Apple has announced it will be removing its default Java plugin from Safari, and other web browsers on Mac OS X, in a bid to maintain security from potential vulnerabilities of the older version. The move by Apple is days after Oracle announced a patch for Java, once again fixing security issues.
The update, called Java for OS X 2012-006 1.0, uninstalls the Java applet plug-in from web browsers. Users will still be able run Java applets via the browser however, if they download the plugin directly from Oracle. The update also upgrade’s the operating systems default Java version to the latest - Java SE 6 1.6.0_37.
The advisory says: "This release updates the Apple-provided system Java SE 6 to version 1.6.0_37 and is for OS X versions 10.7 or later. This update uninstalls the Apple-provided Java applet plug-in from all web browsers. To use applets on a web page, click on the region labeled "Missing plug-in" to go download the latest version of the Java applet plug-in from Oracle."
Dark Reading quotes Randy Abrams, research director with NSS Labs, as saying the move makes sense: "By ripping Java out of the browser, a lot of those malicious downloads are not going to find what they need to exploit. This was really a significant step. I'm guardedly optimistic that this means Apple is really beginning to take security more seriously."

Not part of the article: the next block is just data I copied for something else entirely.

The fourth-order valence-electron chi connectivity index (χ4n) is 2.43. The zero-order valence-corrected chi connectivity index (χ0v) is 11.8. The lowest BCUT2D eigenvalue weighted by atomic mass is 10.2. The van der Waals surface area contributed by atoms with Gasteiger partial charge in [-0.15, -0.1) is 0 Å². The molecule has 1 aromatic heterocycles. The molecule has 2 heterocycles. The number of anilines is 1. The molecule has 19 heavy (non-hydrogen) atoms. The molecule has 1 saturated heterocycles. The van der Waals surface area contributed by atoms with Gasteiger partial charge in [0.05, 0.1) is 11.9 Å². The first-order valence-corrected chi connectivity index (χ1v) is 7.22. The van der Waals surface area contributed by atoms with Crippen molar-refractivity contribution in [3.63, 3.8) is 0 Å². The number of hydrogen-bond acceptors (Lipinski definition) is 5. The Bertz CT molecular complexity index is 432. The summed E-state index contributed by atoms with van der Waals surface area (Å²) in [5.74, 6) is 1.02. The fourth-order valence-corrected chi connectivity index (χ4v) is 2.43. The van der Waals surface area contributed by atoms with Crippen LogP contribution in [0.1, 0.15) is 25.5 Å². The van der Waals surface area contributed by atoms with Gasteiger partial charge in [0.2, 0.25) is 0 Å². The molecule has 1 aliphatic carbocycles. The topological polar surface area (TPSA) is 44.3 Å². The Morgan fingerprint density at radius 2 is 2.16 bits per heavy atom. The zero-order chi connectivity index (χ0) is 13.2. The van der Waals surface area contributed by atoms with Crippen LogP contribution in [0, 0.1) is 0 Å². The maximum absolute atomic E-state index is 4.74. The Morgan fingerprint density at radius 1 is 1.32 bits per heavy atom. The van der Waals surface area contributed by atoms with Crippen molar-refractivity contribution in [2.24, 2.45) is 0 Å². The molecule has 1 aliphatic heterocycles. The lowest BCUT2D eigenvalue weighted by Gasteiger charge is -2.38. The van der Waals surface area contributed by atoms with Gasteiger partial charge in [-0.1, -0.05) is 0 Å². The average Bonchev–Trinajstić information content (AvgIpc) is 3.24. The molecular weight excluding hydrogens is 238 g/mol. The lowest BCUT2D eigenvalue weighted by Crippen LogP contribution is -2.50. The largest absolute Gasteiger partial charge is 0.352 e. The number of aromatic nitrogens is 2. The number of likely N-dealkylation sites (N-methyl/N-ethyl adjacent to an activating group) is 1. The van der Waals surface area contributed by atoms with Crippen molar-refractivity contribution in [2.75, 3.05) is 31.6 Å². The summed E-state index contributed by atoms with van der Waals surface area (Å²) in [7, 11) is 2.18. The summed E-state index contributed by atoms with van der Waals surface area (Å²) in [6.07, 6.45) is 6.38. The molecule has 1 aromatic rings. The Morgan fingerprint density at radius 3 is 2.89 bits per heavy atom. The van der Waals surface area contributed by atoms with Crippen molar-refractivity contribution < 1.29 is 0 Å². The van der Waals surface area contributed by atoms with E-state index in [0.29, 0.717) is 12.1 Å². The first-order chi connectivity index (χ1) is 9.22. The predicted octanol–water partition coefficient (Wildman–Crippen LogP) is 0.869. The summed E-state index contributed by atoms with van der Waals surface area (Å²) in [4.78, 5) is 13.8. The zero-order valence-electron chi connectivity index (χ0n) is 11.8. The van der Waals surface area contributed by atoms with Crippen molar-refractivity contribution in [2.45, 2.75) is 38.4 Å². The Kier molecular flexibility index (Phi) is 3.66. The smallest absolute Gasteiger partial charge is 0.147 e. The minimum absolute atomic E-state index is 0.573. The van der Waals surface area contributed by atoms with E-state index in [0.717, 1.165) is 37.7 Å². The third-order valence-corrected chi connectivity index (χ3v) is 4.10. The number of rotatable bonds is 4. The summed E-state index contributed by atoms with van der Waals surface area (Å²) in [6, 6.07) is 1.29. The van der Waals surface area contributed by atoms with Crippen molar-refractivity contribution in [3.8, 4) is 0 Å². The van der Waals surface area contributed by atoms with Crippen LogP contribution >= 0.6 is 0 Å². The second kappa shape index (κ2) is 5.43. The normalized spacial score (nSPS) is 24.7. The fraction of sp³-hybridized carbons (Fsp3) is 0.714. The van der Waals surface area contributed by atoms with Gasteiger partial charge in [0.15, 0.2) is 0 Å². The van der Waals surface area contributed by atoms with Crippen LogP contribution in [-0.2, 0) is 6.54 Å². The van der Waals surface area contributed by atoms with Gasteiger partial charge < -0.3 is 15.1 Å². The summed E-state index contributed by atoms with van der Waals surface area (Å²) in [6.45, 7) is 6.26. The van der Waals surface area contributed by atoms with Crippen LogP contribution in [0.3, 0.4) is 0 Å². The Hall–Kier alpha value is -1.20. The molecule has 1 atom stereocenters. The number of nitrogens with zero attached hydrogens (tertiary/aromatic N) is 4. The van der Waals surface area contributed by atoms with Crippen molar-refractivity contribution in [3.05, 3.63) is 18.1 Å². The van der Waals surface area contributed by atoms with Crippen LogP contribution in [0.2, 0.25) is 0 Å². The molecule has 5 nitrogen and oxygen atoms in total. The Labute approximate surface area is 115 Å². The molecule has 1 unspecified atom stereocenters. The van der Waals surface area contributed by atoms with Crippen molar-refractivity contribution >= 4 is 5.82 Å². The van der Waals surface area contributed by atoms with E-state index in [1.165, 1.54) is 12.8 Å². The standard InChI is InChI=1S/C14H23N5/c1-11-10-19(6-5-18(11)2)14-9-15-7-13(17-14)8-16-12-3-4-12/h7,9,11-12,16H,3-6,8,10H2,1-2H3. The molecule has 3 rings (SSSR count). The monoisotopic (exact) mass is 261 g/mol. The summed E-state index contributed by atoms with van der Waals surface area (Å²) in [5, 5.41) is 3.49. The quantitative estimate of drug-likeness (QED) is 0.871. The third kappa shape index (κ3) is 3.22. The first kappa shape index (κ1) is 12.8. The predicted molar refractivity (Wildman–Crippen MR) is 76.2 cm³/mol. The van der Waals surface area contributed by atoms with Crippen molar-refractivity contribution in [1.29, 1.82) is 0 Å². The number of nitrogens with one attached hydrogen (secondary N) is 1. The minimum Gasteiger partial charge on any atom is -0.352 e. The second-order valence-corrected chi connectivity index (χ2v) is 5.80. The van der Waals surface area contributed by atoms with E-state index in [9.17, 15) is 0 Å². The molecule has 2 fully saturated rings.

Apple is definitely trying to protect its users, whilst trying to maintain the no hassle security that its computers are famous for. Cyber-criminals have started to target the Mac OS however, whether by click-based attacks, or via third-party plugins. Users are recommended to invest in an anti-virus suite for their Mac systems, despite previous deserved complacence.
Source: Dark Reading